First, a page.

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Homecoming: A Sabbatical Reflection by Ruth Casey, fcJ

Ruth studying Romanian.The word that comes to mind to describe my sabbatical time is ‘homecoming’, and I lived ‘homecoming’ at several different levels. 

The most obvious one was coming home to my country and to my family.  I had not been far away from my family, but simply in Continental Europe for the last eight years; yet the time of catching up, spending more time with family than just a dash in and out, brought so many blessings and I am sure it renewed me right down to my roots.  I suppose this homecoming was an experience of love, support and unconditional acceptance as well as getting to know a younger generation of the family in a deeper way – and finding such joy in that.

Homecoming took another form in my return to the province where I began my religious life.  It was wonderful to be in Somers Town community in London, simply having time to walk, cycle, read, take my turn with the cooking and liturgy and have the company and companionship without being made to feel that I was not ‘earning my living’.  It sounds so ordinary – and that was what made it ‘extra-ordinary’ for me – because that was just what I needed to do.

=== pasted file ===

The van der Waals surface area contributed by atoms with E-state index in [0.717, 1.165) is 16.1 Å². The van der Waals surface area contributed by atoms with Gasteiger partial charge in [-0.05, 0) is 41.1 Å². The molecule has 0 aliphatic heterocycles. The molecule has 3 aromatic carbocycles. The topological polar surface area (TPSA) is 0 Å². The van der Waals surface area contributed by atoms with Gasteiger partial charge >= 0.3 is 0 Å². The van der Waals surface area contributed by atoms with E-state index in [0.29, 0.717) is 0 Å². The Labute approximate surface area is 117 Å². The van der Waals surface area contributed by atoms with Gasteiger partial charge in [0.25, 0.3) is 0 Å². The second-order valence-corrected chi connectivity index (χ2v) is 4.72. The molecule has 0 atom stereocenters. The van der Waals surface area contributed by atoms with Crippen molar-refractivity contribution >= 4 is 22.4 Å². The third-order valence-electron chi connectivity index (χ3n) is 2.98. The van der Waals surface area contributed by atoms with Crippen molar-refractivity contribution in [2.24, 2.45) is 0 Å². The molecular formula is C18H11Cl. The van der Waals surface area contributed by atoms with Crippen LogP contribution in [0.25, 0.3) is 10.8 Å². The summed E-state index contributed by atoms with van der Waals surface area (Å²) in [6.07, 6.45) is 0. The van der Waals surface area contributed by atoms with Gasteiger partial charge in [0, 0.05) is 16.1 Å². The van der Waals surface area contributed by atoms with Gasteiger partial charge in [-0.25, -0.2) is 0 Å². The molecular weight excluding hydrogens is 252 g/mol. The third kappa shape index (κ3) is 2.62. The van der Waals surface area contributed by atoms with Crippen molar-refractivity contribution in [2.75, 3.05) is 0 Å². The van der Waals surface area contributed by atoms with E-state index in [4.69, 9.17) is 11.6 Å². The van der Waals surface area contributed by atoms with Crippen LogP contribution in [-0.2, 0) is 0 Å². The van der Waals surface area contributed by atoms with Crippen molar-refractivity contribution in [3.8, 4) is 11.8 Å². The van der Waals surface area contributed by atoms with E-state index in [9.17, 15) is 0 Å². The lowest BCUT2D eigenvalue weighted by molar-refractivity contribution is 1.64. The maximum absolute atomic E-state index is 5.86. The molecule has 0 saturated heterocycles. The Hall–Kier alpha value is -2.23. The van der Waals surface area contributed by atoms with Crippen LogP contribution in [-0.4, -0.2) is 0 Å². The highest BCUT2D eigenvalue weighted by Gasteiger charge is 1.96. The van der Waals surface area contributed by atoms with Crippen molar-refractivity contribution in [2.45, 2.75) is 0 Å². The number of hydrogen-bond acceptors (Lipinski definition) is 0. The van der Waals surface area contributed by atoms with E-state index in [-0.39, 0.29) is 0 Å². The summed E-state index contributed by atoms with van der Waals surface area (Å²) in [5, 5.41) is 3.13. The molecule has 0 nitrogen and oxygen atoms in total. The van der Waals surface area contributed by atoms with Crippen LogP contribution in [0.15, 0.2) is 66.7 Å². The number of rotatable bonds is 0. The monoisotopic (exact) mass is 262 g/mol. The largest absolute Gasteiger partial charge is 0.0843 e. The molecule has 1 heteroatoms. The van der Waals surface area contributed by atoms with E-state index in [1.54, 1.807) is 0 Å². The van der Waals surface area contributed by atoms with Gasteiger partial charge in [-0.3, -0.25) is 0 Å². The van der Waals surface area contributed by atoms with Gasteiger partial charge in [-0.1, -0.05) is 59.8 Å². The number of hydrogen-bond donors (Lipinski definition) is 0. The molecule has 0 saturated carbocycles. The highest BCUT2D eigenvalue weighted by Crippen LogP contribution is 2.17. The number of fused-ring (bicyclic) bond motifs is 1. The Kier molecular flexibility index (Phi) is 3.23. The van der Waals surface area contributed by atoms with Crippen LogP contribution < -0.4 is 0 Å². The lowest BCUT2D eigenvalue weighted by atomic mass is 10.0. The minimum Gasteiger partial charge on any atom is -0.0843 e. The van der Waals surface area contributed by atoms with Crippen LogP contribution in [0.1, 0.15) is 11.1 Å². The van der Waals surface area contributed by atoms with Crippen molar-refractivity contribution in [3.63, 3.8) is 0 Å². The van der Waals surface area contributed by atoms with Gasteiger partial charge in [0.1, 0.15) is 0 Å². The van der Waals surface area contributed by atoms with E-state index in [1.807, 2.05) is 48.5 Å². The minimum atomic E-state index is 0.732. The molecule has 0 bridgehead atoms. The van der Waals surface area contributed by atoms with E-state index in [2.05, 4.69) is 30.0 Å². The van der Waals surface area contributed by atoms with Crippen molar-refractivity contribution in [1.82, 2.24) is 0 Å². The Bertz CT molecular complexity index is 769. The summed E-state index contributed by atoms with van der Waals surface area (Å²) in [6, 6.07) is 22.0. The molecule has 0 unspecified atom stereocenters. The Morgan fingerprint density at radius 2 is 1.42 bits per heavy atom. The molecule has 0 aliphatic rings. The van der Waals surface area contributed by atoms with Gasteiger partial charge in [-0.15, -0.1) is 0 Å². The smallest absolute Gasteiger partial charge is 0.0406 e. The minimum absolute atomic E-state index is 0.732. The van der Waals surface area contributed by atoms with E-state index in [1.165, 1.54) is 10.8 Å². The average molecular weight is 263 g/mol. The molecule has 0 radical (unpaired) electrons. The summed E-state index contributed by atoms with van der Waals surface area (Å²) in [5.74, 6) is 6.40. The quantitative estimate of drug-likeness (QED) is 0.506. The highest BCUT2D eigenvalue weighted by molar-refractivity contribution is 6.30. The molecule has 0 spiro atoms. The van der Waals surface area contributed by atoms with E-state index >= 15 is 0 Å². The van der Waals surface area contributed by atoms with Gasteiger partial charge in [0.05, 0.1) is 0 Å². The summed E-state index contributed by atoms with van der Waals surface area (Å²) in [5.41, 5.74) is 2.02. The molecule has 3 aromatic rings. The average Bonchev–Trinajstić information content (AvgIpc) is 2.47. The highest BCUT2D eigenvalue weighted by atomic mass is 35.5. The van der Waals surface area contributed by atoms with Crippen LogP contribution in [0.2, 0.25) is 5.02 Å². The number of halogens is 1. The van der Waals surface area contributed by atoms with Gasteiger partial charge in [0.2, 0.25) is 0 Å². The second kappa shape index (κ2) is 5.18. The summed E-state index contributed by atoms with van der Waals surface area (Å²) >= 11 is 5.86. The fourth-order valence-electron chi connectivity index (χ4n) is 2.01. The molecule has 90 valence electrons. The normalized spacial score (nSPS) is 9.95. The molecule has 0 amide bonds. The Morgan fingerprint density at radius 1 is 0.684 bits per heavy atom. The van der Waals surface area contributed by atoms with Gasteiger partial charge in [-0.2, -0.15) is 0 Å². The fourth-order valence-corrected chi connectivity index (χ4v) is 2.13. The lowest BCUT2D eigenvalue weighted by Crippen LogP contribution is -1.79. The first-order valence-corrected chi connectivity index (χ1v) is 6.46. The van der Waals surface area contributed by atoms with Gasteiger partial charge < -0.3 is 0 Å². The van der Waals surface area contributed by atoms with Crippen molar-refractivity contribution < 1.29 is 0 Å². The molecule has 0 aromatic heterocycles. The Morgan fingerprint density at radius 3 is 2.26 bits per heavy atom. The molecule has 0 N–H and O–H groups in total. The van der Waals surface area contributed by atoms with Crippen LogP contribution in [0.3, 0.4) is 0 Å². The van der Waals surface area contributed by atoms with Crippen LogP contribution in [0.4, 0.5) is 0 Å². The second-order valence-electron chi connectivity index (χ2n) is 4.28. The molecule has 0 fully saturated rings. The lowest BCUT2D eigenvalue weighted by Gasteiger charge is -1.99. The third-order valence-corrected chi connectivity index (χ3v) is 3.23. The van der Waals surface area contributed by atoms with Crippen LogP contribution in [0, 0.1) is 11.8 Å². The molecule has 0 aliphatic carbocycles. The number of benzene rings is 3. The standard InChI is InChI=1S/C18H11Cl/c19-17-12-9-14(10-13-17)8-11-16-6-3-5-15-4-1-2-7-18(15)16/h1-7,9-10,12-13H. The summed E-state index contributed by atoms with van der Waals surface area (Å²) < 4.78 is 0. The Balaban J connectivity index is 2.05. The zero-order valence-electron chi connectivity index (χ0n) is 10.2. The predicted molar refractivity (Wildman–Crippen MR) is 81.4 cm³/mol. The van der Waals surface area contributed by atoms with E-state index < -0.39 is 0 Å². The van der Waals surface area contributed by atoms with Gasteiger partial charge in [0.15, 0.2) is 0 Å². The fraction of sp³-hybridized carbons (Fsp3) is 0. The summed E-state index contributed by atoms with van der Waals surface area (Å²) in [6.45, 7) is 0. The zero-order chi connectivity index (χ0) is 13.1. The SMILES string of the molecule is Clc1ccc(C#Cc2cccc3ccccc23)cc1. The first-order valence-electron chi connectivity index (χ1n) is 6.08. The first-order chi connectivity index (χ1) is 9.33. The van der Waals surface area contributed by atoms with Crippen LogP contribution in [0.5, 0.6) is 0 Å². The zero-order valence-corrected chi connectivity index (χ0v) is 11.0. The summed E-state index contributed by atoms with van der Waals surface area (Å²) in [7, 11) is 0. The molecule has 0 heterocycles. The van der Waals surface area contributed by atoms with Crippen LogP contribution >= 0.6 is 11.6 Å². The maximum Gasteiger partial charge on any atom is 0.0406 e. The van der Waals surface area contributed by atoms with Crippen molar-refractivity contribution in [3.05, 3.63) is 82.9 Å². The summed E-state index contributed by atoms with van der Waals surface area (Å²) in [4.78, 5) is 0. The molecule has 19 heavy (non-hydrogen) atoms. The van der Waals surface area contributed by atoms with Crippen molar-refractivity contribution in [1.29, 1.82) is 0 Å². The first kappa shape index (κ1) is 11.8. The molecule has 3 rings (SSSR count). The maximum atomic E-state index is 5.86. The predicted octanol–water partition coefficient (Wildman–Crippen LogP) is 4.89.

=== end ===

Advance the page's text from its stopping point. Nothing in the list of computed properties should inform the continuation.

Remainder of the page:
These two homecomings were literal but there was also a figurative homecoming, a time of coming home to myself and taking stock of the previous eight years and maybe more than eight years. This was precious indeed and gave me a sense of being able to begin again, having discovered who I am at a deeper level and being renewed and refreshed, over-hauled even!

It was hard to bring this homecoming to an end – but there is a time for everything under heaven; so here I am in Romania, learning the language and ready for the next phase of my ‘wild and precious life’ (1)!

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Our little Society has for its end
     to glorify the heart of Jesus
           by  every means in its power ...     (Marie Madeleine)